WESTLAKE VILLAGE, Calif. — After nearly a year of being trapped in pandemic isolation, some people just want to pick up a sledgehammer and smash something to smithereens

“That felt good,” sweating insurance executive Josh Elohim said after reducing a computer printer and other stuff to piles of rubble. It reminded him of the workout he used to get chopping wood when he lived in Upstate New York.

Since last winter, Elohim and his wife, Michelle, have been isolated at home with four kids ranging in age from 4 to 17. They needed an outlet, and so they headed to the office of marriage and family therapist Yashica Budde, who outfitted them with protective gloves, full body suits and face coverings that resemble fencing masks. 

Then she let them pick their “destructive devices” and turned them loose in one of two “rage rooms” plastered with inspirational signs proclaiming “Why Stress When You Can Smash” and “Never Give Up.” 

Before the coronavirus, rage rooms where patrons pay to obliterate objects were a lark, a place to go with friends or to let off steam after a breakup. But Budde, a licensed therapist for 13 years, sees her rooms as valuable therapy during the pandemic.

—Associated Press

Amid COVID shutdowns, GOP’s McCarthy attended son’s wedding

MORRO BAY, Calif. — At a time when California residents were being urged to avoid social gatherings because of the risk of spreading coronavirus, U.S. House Republican leader Kevin McCarthy attended his son’s wedding in December with a small group of family members.

Video of the Dec. 5 event in coastal San Luis Obispo County posted online by the congressman shows 13 guests at the outdoor ceremony, none appearing masked. At the time, outdoor wedding ceremonies were allowed in the county, but receptions were banned and government rules said guests should wear masks, the Los Angeles Times reported.

One video posted online includes a shot of an invitation that says a celebration would follow the wedding ceremony.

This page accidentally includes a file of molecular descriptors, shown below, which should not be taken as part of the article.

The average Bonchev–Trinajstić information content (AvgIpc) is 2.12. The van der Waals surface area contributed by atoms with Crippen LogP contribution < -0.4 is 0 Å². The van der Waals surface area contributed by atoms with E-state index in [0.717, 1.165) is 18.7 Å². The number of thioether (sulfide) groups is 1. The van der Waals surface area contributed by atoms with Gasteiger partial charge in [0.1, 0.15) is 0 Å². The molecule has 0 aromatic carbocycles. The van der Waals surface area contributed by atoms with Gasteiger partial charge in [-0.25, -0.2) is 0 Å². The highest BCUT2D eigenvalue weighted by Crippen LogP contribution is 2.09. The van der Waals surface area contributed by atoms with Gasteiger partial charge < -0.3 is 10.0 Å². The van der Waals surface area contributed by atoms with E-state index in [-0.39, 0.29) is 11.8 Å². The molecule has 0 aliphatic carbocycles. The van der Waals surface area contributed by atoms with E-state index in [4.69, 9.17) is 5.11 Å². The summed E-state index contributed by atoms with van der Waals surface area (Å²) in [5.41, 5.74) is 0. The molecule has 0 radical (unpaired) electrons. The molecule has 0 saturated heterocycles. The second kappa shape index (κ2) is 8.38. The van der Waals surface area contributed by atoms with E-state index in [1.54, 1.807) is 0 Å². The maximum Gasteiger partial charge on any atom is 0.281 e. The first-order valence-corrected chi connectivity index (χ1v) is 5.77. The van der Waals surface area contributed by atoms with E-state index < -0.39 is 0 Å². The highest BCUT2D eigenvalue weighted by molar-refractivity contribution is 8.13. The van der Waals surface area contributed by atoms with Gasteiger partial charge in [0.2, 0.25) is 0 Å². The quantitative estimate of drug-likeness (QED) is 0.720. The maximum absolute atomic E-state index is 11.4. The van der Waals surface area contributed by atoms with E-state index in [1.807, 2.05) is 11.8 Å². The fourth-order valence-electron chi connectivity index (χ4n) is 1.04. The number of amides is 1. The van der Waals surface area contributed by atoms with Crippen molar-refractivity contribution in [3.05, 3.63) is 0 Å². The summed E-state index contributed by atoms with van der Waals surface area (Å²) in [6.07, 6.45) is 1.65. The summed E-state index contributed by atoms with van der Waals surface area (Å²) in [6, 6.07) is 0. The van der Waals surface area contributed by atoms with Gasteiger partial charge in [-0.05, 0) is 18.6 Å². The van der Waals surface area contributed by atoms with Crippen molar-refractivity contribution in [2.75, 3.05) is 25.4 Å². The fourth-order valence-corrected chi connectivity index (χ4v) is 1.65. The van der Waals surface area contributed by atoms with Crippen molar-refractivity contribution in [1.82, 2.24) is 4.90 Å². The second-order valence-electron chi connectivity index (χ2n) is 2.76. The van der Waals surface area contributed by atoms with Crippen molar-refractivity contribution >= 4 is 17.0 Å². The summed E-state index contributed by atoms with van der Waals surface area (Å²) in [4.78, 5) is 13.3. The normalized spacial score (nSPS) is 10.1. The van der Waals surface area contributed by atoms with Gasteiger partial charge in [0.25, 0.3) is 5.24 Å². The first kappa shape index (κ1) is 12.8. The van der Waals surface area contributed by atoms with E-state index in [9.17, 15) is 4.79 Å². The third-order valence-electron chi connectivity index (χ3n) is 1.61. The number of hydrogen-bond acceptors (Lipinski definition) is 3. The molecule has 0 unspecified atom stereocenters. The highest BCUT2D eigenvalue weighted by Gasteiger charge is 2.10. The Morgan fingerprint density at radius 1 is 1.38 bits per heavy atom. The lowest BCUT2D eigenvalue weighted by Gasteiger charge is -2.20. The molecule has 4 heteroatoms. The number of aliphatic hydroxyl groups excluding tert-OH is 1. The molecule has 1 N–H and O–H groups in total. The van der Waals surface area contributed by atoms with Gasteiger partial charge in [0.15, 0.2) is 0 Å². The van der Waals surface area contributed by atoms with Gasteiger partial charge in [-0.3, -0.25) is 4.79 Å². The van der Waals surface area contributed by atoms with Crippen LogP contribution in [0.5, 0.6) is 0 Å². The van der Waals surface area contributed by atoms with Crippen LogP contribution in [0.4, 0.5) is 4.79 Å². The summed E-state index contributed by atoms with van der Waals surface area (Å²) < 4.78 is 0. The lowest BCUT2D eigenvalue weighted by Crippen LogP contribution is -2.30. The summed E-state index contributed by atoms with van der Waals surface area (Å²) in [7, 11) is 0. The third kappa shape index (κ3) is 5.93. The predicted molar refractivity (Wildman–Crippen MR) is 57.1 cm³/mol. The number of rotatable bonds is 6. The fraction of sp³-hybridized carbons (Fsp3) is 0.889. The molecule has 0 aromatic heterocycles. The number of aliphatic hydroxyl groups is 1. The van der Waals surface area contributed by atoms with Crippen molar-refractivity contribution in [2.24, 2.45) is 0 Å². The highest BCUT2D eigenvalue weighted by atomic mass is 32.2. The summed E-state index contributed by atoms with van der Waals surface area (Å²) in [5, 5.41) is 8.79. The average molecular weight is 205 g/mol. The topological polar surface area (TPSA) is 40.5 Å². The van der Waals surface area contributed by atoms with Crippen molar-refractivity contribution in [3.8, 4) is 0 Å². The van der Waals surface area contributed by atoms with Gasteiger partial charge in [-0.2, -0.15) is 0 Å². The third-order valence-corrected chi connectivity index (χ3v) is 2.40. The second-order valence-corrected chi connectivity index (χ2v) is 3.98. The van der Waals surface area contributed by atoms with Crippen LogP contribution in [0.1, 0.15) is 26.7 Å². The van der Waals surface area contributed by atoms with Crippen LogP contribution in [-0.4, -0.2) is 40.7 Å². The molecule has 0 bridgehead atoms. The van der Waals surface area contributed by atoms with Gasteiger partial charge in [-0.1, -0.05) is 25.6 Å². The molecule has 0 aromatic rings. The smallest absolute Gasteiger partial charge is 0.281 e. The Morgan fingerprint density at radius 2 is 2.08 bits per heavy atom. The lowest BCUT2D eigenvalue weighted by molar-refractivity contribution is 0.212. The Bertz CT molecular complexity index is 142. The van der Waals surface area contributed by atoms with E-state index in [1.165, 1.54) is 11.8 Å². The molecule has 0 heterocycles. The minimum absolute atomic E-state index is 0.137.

The county health agency did not immediately respond to a request for comment.

—Associated Press

PCC, union agree on pandemic pay hike for grocery workers beyond Seattle

PCC Community Markets and United Food and Commercial Workers (UFCW) Local 21 said they have reached an agreement on a temporary pay boost of $4 an hour for the grocer’s union-represented staff at stores outside Seattle and Burien. 

The move toward an equitable approach to hazard pay follows the city of Seattle’s recent mandate for large grocery stores within the city to raise pay by $4 for front-line employees during the pandemic. The Burien City Council subsequently passed a similar mandate for a pay hike of $5 that takes effect Feb. 17.

PCC’s hazard pay increase is retroactive to Feb. 3 — when Seattle’s law took effect — and will run through June 5. PCC employs almost 1,500 union-represented workers, including about 700 at stores outside Seattle. The Seattle-based co-op grocery chain operates 15 stores in the Puget Sound region, eight of which are outside Seattle.

The grocery industry has boomed in the past year, but in most cases, its workers haven’t received sustained pay increases.

Read the full story here.

—Seattle Times business staff

White House says it will defer to CDC on reopening schools

Facing criticism that President Joe Biden has not acted aggressively enough on reopening schools, the White House on Thursday said it’s aiming for a full reopening but will defer to science experts on how to achieve it in the middle of a pandemic.

The White House drew criticism this week when it said schools would be considered opened if they teach in-person at least one day a week. Asked about it Thursday, press secretary Jen Psaki said Biden hopes to get students in the classroom five days a week as soon as it’s safe.

Psaki did not detail a timeline for that milestone, however, saying the administration will act on new school guidance that’s expected to be released Friday by the Centers for Disease Control and Prevention.

“I can assure any parent listening that his objective, his commitment, is to ensuring schools are open five days a week,” Psaki said at a press briefing. “That’s what he wants to achieve, and we are going to lead with science and the advice they are giving us.”

The task of helping schools reopen will fall to the CDC, Psaki said, and to Biden’s pick for education secretary, Miguel Cardona, whose nomination was approved Thursday by the Senate Health, Education, Labor and Pensions Committee.

—Associated Press

Trump was sicker with COVID-19 than acknowledged